I’m watching “The Games” again, delighting in Clarke’s seemingly casual but actually meticulously crafted wordplay, and remembered an interview in which he discussed making the series. I’ve clipped that segment and fixed the original’s eye-squeezingly bad aspect ratio here:
As promised in my Overnight article, here’s the complete final week of NBC News Overnight, 29 November through 3 December 1983. I also created a playlist that includes these and my other Overnight uploads.
This is the clip that was shown during the 1984 Alfred I. duPont-Columbia University award ceremony for excellence in journalism. As I wrote in my appreciation of Overnight, the jury said the program was “conceivably the best-written and most intelligent television news anywhere.”
As promised in my NBC News Overnight post earlier today, here’s the highlight reel I received many years ago from a fellow aficionado. The quality is poor throughout, but hey, you take what you can get. Other than my personal copies of the final week’s shows, this is about all I’ve ever found.
2016 update: Comcast, where my old web site was hosted, shut down its customer web site service a year or two ago, so I’m finally getting around to republishing my years-old essay on NBC News Overnight here. In 1995, this was one of the first articles I published on my site.
I still think Overnight was the best damned news program ever and I still sorely miss it. It was the model of a one-hour news program, and its style and substance contrast achingly with the carny-filled 24-hour news cycle of today.
Some years ago, I digitized the final five broadcasts, 29 November 1983 through 3 December 1983, and I’ve uploaded the final broadcast to include in this post – it’s about a third of the way down this article if you want to see it now and read the essay later.
In the near future, I’ll separately post the Monday-Thursday broadcasts from that week, but before I do those, I’ll upload in another post a 90-minute Overnight highlight reel I got from someone many years ago. It includes a segment from Hodding Carter’s PBS series Inside Story on the passing of Overnight.
Updated 23 October: I’ve uploaded the rest of my Overnight videos as mentioned above. Here’s the playlist.
NBC News Overnight: An Appreciation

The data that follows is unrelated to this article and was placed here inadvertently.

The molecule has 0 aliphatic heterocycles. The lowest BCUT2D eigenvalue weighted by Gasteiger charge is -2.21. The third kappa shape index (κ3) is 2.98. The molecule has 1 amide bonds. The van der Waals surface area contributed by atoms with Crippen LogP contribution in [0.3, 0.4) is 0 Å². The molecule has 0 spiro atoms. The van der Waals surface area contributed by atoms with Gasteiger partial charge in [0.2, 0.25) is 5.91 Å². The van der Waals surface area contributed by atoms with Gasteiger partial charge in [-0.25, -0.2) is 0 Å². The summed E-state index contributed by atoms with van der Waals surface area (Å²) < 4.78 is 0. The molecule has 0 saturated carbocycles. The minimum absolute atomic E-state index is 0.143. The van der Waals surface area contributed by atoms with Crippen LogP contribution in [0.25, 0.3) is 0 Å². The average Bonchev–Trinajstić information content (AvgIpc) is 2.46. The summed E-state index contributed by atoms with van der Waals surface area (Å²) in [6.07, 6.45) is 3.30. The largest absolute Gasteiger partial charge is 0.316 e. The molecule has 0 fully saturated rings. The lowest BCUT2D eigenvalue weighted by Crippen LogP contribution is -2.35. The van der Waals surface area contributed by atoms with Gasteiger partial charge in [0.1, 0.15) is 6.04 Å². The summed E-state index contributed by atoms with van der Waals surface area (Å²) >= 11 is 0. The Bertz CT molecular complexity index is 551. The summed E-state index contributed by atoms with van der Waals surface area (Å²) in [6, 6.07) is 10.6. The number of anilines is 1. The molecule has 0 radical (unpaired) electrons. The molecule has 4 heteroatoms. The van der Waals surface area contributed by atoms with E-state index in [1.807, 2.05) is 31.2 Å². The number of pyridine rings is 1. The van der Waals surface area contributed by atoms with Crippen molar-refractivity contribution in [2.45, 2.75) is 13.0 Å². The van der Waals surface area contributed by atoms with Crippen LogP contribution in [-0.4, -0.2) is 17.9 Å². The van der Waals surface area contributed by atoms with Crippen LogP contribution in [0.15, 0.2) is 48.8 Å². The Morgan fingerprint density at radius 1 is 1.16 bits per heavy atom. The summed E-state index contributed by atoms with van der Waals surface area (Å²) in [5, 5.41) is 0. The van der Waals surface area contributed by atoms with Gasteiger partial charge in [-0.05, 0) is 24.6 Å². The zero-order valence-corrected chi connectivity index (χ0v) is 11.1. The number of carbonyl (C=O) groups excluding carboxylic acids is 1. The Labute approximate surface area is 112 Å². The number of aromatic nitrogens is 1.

“Don’t worry. It’s a piece of cake. We’ll open with a something and a something, tell some news, a little of this, a little of that, watch a commercial, then a thing and a thing, a reel, some not-ready-for-prime-time stuff, more more news, sportstalk, some sports scores – Reuven said we gotta do scores because of bookies or something – then a roll, a reel a roll and a long five – they talk long at the BBC – a recap, some items, once overnightly, another something and a something, goodbyes – and we’ll be off. A piece of cake.”
– Herb Dudnick, describing Overnight to prospective anchors Linda Ellerbee and Lloyd Dobyns. “Reuven” is Reuven Frank, then president of NBC News.
Linda Ellerbee described the theme music once: “You hear something that may be music or may be the sound Donald Duck would make if you held his head underwater awhile.”
NBC News Overnight, a live one-hour news program, aired for about seventeen months starting on July 5, 1982. Its debut coincided with a lunar eclipse, and despite science reporter Robert Bazell’s disappearance during the live broadcast (he went for some coffee), it was a success from the first night. It was probably the best-written, best-executed news program ever produced. It never talked down to its viewers because, from day one, it never assumed that the lowest common denominator was the way to go. Entirely the opposite, in fact. The writing was crisp, witty, and smart. Overnight closed its doors in the first week of December 1983, after NBC management dropped it because of low ratings.
The first co-anchors, co-writers, and co-editors for Overnight were Linda Ellerbee and Lloyd Dobyns, who had, a few years previously, co-written and co-hosted Weekend, an offbeat weekly magazine for NBC.